Never had the pathway to citizenship, which again tells us, what constitutes citizenship? I’ll never forget, I did this event in North Carolina, and this elderly black woman came to the event. I guess she saw me on PBS or something. And so, she brought this old piece of paper, and after the event she came over to me and she said, “Mr. Vargas, I’m not an immigrant. My ancestors were brought here.” Slavery. And then she opened a piece of paper. It was a bill of sale. I had never seen one before.
Oh my God.
And you know what she said to me? She goes, “Can you connect the piece of paper that my great-great-grandmother got to the pieces of papers that you and your people can’t seem to get? This is not about papers, young man.”
Or, I had this young man from San Juan, Puerto Rico, a few months ago when I was writing the book, he emailed me and said, “Hey, I know that you’re not a citizen, Jose, but I’m a citizen. I’m Puerto Rican, but it doesn’t mean everything, man. Look at how they’re treating us.”
Right, right, right. What is a citizen? And what level of citizenship do you get?
At what level? And to me, which therefore means what? It means legality has always been about power. It has always been about ...
Right, right. 100 percent.
It has always been about, who gets to define what for whom? And so, of course I applaud all of these organizations. It’s not just Mark, it’s Michael Bloomberg, it’s all these tech people who are like, “Let’s just pass immigration reform and this will solve itself.” I would certainly hope that the Trump era is showing them that passing a bill and passing a law is not enough.
No, no. We gotta change the face of what people ...
We have in this country right now, we have 43 million immigrants in this country, 11 million of whom are here undocumented. Right?
43 million. According to Pew, in the next 50 years, 88 percent of the total US population growth is gonna come from those 43 million people.
So you have a country that has a panic attack whenever Black Lives Matter is brought up, that’s always been black and white. That is now way more complicated. And that’s for me ...
Explain why the immigration reform, the tech people tried, what didn’t work? That was the last go around, I think.
That was the last, but I think a lot of it has to do with how willing ... there is now the tension between not just tech groups, but what a lot of advocates and lobbyists want versus what the undocumented community actually want. Because guess what the X factor is? Social media.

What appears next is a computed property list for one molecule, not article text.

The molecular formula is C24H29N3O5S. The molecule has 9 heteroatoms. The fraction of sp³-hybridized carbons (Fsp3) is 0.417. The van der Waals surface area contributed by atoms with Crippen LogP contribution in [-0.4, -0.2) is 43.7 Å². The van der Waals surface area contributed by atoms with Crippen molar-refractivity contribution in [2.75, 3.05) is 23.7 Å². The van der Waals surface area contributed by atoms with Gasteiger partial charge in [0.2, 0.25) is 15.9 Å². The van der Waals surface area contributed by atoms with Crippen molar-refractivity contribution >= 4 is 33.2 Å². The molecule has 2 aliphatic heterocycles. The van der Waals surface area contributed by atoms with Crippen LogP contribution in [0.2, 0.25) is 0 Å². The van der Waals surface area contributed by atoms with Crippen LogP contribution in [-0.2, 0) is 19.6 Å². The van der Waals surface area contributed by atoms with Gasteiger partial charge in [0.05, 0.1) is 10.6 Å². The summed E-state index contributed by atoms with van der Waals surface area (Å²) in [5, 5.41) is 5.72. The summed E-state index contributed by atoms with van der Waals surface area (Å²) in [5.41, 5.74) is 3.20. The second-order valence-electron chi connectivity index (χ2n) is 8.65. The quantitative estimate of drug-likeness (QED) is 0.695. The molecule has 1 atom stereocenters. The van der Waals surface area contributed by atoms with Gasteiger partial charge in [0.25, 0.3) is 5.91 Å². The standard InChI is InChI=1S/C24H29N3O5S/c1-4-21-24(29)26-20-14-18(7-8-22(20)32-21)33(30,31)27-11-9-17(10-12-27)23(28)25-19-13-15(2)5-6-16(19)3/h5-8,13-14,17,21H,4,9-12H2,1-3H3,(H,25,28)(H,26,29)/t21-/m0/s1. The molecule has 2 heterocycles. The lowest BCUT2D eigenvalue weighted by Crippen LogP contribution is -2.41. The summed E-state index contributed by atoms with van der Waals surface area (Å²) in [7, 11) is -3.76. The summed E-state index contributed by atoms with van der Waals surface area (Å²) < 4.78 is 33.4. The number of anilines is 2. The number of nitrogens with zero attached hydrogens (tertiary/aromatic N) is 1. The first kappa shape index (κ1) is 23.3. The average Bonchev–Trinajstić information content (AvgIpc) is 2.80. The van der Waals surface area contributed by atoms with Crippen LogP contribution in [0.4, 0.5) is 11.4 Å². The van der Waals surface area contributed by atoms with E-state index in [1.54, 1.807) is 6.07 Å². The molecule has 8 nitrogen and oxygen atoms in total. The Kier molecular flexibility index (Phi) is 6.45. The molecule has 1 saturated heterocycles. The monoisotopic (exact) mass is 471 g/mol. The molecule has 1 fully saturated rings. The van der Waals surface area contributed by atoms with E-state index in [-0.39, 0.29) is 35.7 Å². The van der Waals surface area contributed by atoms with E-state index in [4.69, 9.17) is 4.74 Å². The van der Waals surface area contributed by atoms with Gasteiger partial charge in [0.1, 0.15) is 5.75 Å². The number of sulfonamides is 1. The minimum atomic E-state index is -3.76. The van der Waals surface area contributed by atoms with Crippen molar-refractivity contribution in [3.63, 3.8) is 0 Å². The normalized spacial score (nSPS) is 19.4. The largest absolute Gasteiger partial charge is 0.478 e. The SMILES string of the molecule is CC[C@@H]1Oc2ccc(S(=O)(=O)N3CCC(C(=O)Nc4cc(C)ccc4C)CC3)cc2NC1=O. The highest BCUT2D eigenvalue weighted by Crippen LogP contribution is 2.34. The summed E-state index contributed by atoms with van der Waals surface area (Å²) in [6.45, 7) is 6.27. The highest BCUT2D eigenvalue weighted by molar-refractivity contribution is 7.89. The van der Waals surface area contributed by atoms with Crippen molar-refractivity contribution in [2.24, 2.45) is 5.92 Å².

The DREAMers were really the first kind of social media-oriented young activists, meaning they were the ones who started going into those offices of the senators and the congressman and the congresswomen saying, “Wait a second, you’re not just gonna ... What about my parents?” Meaning, solving the DREAM Act is not enough. “What about my parents?” So meaning, whatever they put out ...
I remember when Mark was starting Forward, it didn’t have a name yet. I said to him, “That’s great that you’re getting into this, but Mark, please make sure that the moment you come out and support immigration that it’s not just about H-1B visas, that it’s not just about for Dreamers.”
Right, which it typically is for tech. I always say that they’re ... I had an interesting talk with a bunch of them, and they were like, “H-1B.” I said, “What about everybody else? We have to be for all of them.”
What about all the nannies? What about all the farmers? And to his credit, FWD is actually way more inclusive than a lot of the other kinda tech firms trying to get immigration done. Usually it’s just, “Oh, look at these Dreamers. Aren’t they so inspiring?”
Because that sorta ties in with what Trump does say, which is, “We want the talented ones.” He does say that out loud.
Yeah, which is why it’s dangerous to say that there are the good kind of immigrants and the bad kind of immigrants. What does that mean? Or to call people ... I remember this is the thing that really gets at me, “low-skill” labor and “high-skill” labor. I’m sorry, I come from a family of farmers. I remember in the Philippines, harvesting rice. There’s nothing low skilled about harvesting rice. Right?
Right. But it is interesting that tech sometimes is on the same side as Trump, as far as I can hear it.
About this again, narrative of ...
They’re just not pushing for the other one.
They’re not pushing. But again, back to your point though. You’re totally right that this exceptionalism, they have to be exceptional. I don’t wanna have to compare my resume to other people.
Right, to get into this country. So you decide, “Forget it,” you finish journalism.
And to come out, so to speak.
Well, I still consider myself a journalist in that way, although some people ...
But you come out.
Yeah, I come out.
You come out as an undocumented citizen.
So gay and undocumented. That’s it, by the way.
When did you ...
That’s it. No more coming out.
That’s a winner. That’s a winner for coming here.
That’s it, no more. Nothing, no more.
I’m just trying ... Your only option is to marry, correct?
No, even if I do that ...
Oh, because for fraud, you committed fraud.
Fraud. It’s really a private bill, or a pardon from the president, or I leave. Or immigration reform passes, and then immunity.
You have immunity.
So those are the four options on the table.
And let’s go through each of them. One?
Not getting a pardon from anybody. Not asking anybody for any pardon.
The president is not gonna give you a pardon.
I’m not getting a private bill.
Have you talked to Kim Kardashian? She might be able to help you, but go ahead. I’m teasing.
A private bill, no. Because what message would that send? I should’ve done that seven years ago if that’s what I was gonna do. The third would be leave, which ...
And then you’d never be able to come back, right?